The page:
News Release 

Unchecked climate change will cause severe drying of the Amazon forest

University of Leeds

Research News

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IMAGE: Rainclouds moving over the Amazon rainforest. view more 

Credit: Jessica Baker

Amazon rain forests could be at far higher risk of extreme drought than previously thought, according to new research.

An international study, led by the University of Leeds, warns that huge areas in the eastern part of the Amazon face severe drying by the end of the century if action is not taken to curb carbon emissions.

As a result, large amounts of carbon dioxide would be released from the forest into the atmosphere, adding to the greenhouse gas effect and driving further climate change.

The increased dryness during the Amazon dry season would further threaten the viability of large parts of the rainforest, as trees are already water stressed and there is greater risk of forest fires.

The predicted droughts could also have far-reaching consequences for the Amazon water cycle, biodiversity, and the population that lives in the region.

The findings, published in the journal Environmental Research Letters, predict reductions in rainfall that are comparable to the drying seen during the major droughts of 2005 and 2010, which caused widespread tree mortality and had major impacts for Amazon communities.

The research team examined factors regulating the process by which forests transfer water from the soil to the atmosphere - known as evapotranspiration.

Dr Jessica Baker, of the University of Leeds' School of Earth and Environment, led the study.

She said: "People in Brazil and across the globe are rightly concerned about what the future holds for the Amazon, and its valuable store of carbon and biodiversity.

"The Amazon is at risk from the twin threats of deforestation and climate change.

"This new study sheds light on how the Amazon climate is likely to change under an extreme warming scenario. It should ring alarm bells for governments around the world that this vital global resource must not be taken for granted.

"Protecting and expanding existing forests - which absorb and store carbon - is of paramount importance to combatting climate change."

The Amazon basin contains the world's largest tropical rainforest and plays a key role in global carbon and water cycles.

However, existing climate models disagree on whether the Amazon will become wetter or drier. This makes it difficult for policy makers to predict future droughts, assess wildfire risks or plan climate change mitigation and adaptation strategies.

The research team analysed the results of 38 known Amazon climate models. By ruling out climate predictions from unrealistic models, the patterns of future rainfall change in the Amazon became clearer.

According to the new study, only a third of the 38 models correctly reproduced the interactions between the atmosphere and land surface previously shown by Amazon fieldwork.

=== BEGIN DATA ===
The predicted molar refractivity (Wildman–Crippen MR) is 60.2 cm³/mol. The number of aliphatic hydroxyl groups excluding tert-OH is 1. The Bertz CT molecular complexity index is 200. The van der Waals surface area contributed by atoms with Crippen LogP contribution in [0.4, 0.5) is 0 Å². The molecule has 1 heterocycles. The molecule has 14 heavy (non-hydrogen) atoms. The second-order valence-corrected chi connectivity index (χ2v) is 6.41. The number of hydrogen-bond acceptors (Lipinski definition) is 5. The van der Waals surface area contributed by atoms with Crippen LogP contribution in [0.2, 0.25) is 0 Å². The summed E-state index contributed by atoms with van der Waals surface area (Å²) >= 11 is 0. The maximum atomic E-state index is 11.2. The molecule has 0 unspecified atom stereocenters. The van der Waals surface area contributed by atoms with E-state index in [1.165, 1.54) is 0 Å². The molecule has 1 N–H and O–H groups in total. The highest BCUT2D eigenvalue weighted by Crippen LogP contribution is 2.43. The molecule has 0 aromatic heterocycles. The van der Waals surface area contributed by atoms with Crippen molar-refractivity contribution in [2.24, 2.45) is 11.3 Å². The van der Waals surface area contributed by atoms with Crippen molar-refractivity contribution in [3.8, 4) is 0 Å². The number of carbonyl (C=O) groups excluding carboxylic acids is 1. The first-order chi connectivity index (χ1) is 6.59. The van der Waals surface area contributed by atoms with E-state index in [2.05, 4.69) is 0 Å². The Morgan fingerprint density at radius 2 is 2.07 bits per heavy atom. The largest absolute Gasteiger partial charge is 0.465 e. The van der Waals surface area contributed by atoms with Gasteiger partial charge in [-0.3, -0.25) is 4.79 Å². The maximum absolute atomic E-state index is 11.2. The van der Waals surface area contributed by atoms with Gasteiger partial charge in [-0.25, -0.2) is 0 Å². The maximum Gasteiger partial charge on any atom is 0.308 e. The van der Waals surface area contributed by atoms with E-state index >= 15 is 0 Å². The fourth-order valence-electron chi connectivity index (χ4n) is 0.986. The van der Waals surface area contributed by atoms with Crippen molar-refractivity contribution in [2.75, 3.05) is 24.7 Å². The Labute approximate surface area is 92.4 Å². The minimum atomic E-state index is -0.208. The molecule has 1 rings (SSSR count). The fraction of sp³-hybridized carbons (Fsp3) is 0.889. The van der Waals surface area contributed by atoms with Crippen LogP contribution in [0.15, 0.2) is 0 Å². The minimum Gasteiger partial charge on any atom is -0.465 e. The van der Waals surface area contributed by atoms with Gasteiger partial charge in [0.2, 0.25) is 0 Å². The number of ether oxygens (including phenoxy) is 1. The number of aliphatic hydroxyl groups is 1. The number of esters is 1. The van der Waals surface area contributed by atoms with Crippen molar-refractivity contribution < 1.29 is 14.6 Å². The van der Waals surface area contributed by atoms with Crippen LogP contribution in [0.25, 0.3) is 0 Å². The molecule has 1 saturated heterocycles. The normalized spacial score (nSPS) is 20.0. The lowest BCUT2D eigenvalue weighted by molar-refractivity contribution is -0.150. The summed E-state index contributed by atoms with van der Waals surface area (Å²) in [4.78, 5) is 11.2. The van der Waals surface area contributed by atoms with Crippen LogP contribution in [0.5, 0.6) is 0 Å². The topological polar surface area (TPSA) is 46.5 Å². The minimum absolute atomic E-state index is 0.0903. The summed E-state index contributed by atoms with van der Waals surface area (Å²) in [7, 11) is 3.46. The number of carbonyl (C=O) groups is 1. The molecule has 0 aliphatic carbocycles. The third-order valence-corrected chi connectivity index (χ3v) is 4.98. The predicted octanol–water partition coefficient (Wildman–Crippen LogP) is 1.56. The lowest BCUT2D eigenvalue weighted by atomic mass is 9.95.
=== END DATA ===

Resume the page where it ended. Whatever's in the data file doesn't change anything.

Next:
By focusing on this smaller group of models, uncertainty in rainfall changes over the whole Amazon basin was reduced by a half.

This group showed wide agreement in predicting future rainfall changes, with severe drying expected in the eastern Amazon over the next 80 years, and, conversely, rainfall increases in the western basin.

Dr Caio Coelho, from the National Institute for Space Research in Brazil, was the study's co-author.

He said: "It's important to understand how the climate of the Amazon might change in the future.

"This study shows that dry season rainfall reductions in parts of the Amazon could be similar to the drying seen during the major Amazon droughts of 2005 and 2010, which caused widespread tree mortality and had major impacts for Amazon communities."

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Further information:

Robust Amazon precipitation projections in models that capture land-atmosphere interactions is published in Environmental Research Letters on 22 June 2021, https://doi.org/10.1088/1748-9326/abfb2e.

The research team included: the University of Leeds; University of Manchester; University of Augsburg, Germany; Centre for Weather Forecast and Climatic Studies of the National Institute for Space Research, Brazil; National Centre for Atmospheric Science, Leeds, UK Met Office.

The research was funded by: The Newton Fund, through the Met Office Climate Science for Service Partnership Brazil (CSSP Brazil); The European Research Council (ERC) under the European Union's Horizon 2020 research and innovation programme (DECAF project, Grant agreement no. 771492); Natural Environment Research Council standard grant (NE/K01353X/1).

For further details, contact Ian Rosser in the University of Leeds press office i.rosser@leeds.ac.uk

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